How does a Morton’s foot type relate to Morton’s neuroma?


The term Morton's foot type is often used by practitioners to describe a certain foot shape. It is in effect a foot type whereby the first metatarsal is shorter than the adjacent one. Typically, this leaves the great (first) toe somewhat short in relation to the lesser toes.

A Morton's foot type is therefore a specific kind of foot shape which does have some clinical implications. A Morton's foot type results in a relative increase in pressures through the lesser metatarsals and toes, where a neuroma can form. As such, we see a greater incidence of patients who suffer from a Morton’s neuroma with his foot type.

A Morton's foot type is managed by redistributing pressure so that the great toe and the first metatarsal receive more weight relative to the lesser toes. Typically this would be achieved with footwear alteration and in particular customised orthoses. Abnormal pressures can be readily identified at The London Podiatry Centre using our state-of-the-art gait analysis facilities. Strategies can then be undertaken to ensure that the treatment resolves in a normal distribution of pressure.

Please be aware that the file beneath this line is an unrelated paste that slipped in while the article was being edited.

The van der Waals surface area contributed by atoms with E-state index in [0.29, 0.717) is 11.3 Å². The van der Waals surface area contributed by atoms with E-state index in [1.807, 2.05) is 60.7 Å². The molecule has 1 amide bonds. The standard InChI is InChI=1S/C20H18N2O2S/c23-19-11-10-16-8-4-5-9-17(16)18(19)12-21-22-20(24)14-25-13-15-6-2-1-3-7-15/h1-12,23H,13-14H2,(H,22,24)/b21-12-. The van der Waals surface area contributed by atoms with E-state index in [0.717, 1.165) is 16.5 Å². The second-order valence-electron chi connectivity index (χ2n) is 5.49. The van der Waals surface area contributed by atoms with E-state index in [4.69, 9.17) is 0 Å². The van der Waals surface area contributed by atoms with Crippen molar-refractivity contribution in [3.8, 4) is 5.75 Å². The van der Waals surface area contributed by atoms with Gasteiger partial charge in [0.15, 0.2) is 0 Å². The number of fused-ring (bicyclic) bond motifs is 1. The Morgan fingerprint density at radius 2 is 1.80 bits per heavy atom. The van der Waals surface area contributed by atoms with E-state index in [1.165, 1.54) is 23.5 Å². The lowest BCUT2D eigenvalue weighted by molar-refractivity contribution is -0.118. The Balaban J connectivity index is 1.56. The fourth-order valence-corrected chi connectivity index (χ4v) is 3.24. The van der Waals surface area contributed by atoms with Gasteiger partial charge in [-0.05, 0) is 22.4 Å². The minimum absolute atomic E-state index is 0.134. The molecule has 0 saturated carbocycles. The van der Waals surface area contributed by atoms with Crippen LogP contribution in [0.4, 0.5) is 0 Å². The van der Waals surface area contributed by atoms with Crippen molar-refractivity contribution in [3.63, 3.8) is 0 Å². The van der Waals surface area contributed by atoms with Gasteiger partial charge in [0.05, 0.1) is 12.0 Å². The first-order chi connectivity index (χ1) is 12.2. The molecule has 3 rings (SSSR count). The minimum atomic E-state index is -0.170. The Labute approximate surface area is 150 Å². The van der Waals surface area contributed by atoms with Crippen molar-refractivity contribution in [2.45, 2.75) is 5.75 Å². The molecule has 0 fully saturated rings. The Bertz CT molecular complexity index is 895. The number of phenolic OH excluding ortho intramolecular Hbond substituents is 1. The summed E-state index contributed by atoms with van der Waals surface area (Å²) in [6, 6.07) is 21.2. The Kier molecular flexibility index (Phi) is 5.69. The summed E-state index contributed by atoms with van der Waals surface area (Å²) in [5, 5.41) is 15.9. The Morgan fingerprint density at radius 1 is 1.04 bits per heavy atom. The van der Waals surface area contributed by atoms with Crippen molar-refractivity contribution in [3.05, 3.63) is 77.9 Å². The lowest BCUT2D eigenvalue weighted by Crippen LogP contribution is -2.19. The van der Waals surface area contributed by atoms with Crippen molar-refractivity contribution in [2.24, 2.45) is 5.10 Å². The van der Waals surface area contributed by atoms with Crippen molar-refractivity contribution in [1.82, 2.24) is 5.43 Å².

Surgery to lengthen the first metatarsal is generally not recommended because this kind of operation tends to jam and impinge the great toe joint, so in effect causing other problems. Surgery to shorten the adjacent metatarsals is fraught with risk and hence generally not recommended.

When a Morton's neuroma forms as a consequence of a Morton's foot type it is important to establish and normalise pressures within the foot. However this may not be sufficient to completely resolve symptoms and in these cases cryosurgery is often undertaken to desensitise the nerve. Furthermore, unless the pressure distributions are improved in conjunction with the treatment of the condition using cryosurgery then further reoccurrence of problems is possible.

In order to establish whether the patient has a Morton’s foot type one can simply measure the relative length of the great toe to the second. If the great toe is a centimetre or more shorter than the second toe you have a Morton's foot type.